Yogacampus are delighted to invite Doug Keller back to teach a 2 day workshop on Pranayama is More than Breath. We caught up with Doug to chat about what the workshop will entail and how it will go way beyond the usual practical details and practice of pranayama.
Your 2 day workshop is entitled ‘Pranayama is More than Breath’ – in what way do pranayama practices extend beyond the breath?
While this workshop will contain practical details and practice of pranayama, it will go far beyond that.
Pranayama consists of more than simply technical details of how to do particular techniques: it is a full body experience of the breath and of Prana meant to immerse you in the experience of your own true nature as consciousness.
What will the workshop consist of?
This workshop will contain very practical and helpful biomechanical experience and understanding that is essential to benefitting from the practice — especially concerning the sacrum and pelvic floor as well as the neck, shoulders and upper body.
How does a deeper understanding of the anatomy contribute to a pranayama practice?
These user-friendly insights lend a deeper understanding and experience of the bandhas and the breath. This is essential not just to a fuller experience of pranayama, but to dealing practically with pain problems that are intimately connected to breathing disorders.
What will the approach include?
Our approach to this will include some asana to help us understand these actions, while greater emphasis will be upon the pranayama practices themselves. This will definitely be news you can use in every aspect of your yoga.
Will the training be mainly biomechanic or will it go in to more history and philosophy also?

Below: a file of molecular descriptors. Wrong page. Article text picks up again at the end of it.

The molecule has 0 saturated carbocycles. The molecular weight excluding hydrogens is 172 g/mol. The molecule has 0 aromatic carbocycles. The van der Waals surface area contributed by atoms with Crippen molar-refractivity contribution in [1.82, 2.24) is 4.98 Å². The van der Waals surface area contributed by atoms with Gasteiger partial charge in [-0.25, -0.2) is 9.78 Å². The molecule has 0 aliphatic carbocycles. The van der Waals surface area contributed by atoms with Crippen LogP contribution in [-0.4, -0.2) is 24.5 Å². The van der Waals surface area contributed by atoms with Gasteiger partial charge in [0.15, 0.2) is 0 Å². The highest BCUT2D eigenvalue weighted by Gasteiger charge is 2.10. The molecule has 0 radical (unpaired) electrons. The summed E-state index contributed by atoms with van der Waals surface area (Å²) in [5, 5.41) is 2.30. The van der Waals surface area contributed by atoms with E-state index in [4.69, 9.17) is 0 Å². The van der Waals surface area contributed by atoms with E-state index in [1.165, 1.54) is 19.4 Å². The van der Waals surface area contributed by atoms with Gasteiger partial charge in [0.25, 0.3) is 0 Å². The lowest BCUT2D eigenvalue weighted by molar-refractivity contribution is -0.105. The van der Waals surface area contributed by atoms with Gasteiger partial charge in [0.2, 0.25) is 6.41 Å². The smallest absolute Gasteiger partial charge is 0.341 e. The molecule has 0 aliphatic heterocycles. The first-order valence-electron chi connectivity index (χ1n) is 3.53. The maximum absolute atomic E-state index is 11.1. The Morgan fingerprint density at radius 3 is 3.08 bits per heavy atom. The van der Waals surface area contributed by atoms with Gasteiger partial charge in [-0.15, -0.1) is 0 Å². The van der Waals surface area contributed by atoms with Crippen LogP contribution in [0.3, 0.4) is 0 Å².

And beyond the practical biomechanics, we will go more deeply into the evolution of the tradition of pranayama. Of all of the terms that spanned the history of yoga, the idea of prana and related ideas such as the vayus have undergone the most evolution, and became increasingly vital and intrinsic to the practice of yoga and of Hatha yoga in particular.
How did the rise of Hatha yoga play an influence on this?
The Hatha Yoga tradition attempted to strike a balance between the physical techniques developed by the more ascetic traditions of the yogis, and the deeper layers of feeling, imagination, energetics — and the cultivation of the ‘mantra body’ and Yoga Nidra — developed among the more tantric-oriented yogis. The ideas they incorporated into the practice were meant to take us much deeper than can be reached by physical techniques — and can also be seen as approaches to the breath that were more body-friendly than the ascetics emphasis upon extended kumbhak or breath retention.
What were these ideas focused on and where did they lead to?
These were ideas focused upon installing the experience of the prana in the body, moving prana through ‘marmas’ or vital points to enter deeper states, as well as of unravelling “knots” or obstacles called ‘granthis,’ as well as of course ideas of chakras, and other ways of conceiving and experiencing energetic locations in the body. These approaches lead naturally and spontaneously to Yoga Nidra and deep and healing meditation. They bring us to a realm of breath awareness rich with possibility for work on deeper mental and emotional levels.